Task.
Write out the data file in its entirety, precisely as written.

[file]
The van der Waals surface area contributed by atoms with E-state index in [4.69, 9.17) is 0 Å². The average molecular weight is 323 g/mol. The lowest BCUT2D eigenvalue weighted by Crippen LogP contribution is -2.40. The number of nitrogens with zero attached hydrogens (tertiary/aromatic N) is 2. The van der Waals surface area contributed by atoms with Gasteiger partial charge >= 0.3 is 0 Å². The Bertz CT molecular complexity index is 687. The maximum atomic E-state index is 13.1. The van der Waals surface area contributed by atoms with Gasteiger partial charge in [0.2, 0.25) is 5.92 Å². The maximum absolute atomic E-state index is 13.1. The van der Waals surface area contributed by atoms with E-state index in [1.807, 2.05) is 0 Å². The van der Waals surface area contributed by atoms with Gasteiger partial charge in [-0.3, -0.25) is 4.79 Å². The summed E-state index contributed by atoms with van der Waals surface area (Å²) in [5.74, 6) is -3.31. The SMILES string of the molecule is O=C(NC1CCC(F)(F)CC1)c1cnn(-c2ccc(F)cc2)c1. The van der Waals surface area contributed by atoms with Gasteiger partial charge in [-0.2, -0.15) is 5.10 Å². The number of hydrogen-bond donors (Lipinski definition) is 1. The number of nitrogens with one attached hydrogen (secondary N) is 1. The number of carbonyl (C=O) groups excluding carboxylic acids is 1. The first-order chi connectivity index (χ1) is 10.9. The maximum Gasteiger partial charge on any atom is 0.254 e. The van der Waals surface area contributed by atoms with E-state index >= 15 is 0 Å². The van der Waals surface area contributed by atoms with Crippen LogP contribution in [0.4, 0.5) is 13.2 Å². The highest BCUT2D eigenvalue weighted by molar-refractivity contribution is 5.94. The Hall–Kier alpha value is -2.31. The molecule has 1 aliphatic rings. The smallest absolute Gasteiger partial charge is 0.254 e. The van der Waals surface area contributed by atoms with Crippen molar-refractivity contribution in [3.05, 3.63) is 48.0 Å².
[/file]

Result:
The van der Waals surface area contributed by atoms with E-state index in [4.69, 9.17) is 0 Å². The average molecular weight is 323 g/mol. The lowest BCUT2D eigenvalue weighted by Crippen LogP contribution is -2.40. The number of nitrogens with zero attached hydrogens (tertiary/aromatic N) is 2. The van der Waals surface area contributed by atoms with Gasteiger partial charge >= 0.3 is 0 Å². The Bertz CT molecular complexity index is 687. The maximum atomic E-state index is 13.1. The van der Waals surface area contributed by atoms with Gasteiger partial charge in [0.2, 0.25) is 5.92 Å². The maximum absolute atomic E-state index is 13.1. The van der Waals surface area contributed by atoms with E-state index in [1.807, 2.05) is 0 Å². The van der Waals surface area contributed by atoms with Gasteiger partial charge in [-0.3, -0.25) is 4.79 Å². The summed E-state index contributed by atoms with van der Waals surface area (Å²) in [5.74, 6) is -3.31. The SMILES string of the molecule is O=C(NC1CCC(F)(F)CC1)c1cnn(-c2ccc(F)cc2)c1. The van der Waals surface area contributed by atoms with Gasteiger partial charge in [-0.2, -0.15) is 5.10 Å². The number of hydrogen-bond donors (Lipinski definition) is 1. The number of nitrogens with one attached hydrogen (secondary N) is 1. The number of carbonyl (C=O) groups excluding carboxylic acids is 1. The first-order chi connectivity index (χ1) is 10.9. The maximum Gasteiger partial charge on any atom is 0.254 e. The van der Waals surface area contributed by atoms with E-state index >= 15 is 0 Å². The van der Waals surface area contributed by atoms with Crippen LogP contribution in [0.4, 0.5) is 13.2 Å². The highest BCUT2D eigenvalue weighted by molar-refractivity contribution is 5.94. The Hall–Kier alpha value is -2.31. The molecule has 1 aliphatic rings. The smallest absolute Gasteiger partial charge is 0.254 e. The van der Waals surface area contributed by atoms with Crippen molar-refractivity contribution in [3.05, 3.63) is 48.0 Å².